By MARY SELL, Alabama Daily News
COVID-19-related hospitalizations rose to 467 on Monday, up from about 50 two months ago, according to the Alabama Department of Public Health.
State Health Officer Dr. Scott Harris said the number of hospitalizations are “still manageable.”
The state had about 3,000 daily hospitalizations at three points in the past two years.
While the state’s positivity rate — the percentage of tests taken that are positive — has increased recently to about 22%, Harris said that number and daily case numbers don’t carry the significance they previously did, largely because they don’t capture at-home tests, which have become more accessible.
“For us, the numbers we feel confident are accurate are the hospitalizations and deaths,” Harris said about monitoring the virus.
“With the hospitalization numbers we have, we are confident that our hospital systems can manage those numbers, and we’re not seeing an increase in deaths,” Harris said.
There have been 19,766 deaths in Alabama attributed to COVID, 3,019 this year.
What COVID looks like in the second half of the year will depend on people’s immunity and resistance levels, Harris said.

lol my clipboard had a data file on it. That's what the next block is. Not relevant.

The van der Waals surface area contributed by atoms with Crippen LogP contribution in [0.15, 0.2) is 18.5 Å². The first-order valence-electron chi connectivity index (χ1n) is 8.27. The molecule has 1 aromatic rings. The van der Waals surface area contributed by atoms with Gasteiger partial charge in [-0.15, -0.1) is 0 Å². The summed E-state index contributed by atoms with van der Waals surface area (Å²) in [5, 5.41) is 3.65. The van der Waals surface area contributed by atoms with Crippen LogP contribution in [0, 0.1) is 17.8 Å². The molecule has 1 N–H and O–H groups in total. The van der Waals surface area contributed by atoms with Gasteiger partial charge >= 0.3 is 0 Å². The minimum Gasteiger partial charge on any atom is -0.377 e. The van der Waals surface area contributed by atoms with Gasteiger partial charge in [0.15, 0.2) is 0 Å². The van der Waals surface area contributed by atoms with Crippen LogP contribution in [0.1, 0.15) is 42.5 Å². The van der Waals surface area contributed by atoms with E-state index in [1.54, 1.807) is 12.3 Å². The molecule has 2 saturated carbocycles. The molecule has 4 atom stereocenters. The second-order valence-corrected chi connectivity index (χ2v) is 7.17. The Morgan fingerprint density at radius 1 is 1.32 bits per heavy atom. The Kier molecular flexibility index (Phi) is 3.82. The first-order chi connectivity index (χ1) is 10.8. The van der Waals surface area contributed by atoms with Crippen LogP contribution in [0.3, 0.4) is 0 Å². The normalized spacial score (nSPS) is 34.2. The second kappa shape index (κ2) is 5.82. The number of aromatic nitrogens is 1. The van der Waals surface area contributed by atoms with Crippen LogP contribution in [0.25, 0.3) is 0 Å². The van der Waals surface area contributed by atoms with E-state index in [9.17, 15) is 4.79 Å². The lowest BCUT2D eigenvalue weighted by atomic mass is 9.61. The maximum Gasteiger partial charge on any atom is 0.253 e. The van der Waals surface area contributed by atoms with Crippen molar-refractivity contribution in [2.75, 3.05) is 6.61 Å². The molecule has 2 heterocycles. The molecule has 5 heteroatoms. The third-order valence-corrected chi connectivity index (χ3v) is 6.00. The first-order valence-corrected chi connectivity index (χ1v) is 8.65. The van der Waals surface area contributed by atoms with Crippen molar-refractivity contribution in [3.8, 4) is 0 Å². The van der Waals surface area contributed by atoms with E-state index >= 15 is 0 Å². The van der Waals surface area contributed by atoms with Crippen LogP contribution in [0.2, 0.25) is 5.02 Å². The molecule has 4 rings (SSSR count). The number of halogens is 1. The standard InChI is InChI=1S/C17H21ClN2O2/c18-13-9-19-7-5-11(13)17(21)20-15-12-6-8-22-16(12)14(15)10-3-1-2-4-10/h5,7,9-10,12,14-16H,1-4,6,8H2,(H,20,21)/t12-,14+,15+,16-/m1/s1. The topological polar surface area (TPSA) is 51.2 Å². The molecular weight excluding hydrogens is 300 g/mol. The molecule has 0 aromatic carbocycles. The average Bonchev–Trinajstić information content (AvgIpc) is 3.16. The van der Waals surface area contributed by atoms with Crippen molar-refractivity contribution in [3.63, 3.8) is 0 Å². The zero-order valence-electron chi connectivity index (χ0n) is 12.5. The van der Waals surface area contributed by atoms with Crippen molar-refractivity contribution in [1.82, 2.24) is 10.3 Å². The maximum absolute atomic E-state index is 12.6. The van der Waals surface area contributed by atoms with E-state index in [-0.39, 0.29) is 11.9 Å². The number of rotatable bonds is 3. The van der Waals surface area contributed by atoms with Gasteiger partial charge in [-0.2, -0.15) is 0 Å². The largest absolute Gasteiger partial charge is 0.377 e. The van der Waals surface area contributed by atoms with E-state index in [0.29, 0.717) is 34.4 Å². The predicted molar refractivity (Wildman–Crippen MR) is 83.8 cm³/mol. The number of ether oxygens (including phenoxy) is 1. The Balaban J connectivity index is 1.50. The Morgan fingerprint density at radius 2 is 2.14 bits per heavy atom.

“… I think the fall is the question. About 100 million Americans got booster shots, but by the time fall gets here, most of those folks will be a year from their third shot.”
Vaccines are now available to children as young as six months. U.S. health officials last week announced a $3.2 billion deal by the Biden administration to purchase another 105 million doses of Pfizer’s COVID-19 vaccine in anticipation of a fall booster campaign, the Associated Press reported.
Harris said ADPH’s advice hasn’t changed.
“The single best way to protect yourself and those around you is to be vaccinated and when you’re eligible to be boosted, please consider doing that,” Harris said.
While the vaccines available now were made to target the original virus, they’re still protecting people from serious illness caused by new variants, Harris said.
“This is not going away, not anytime soon if ever,” Harris said. “So we’re just going to have to protect ourselves the same way we do for other infectious diseases.”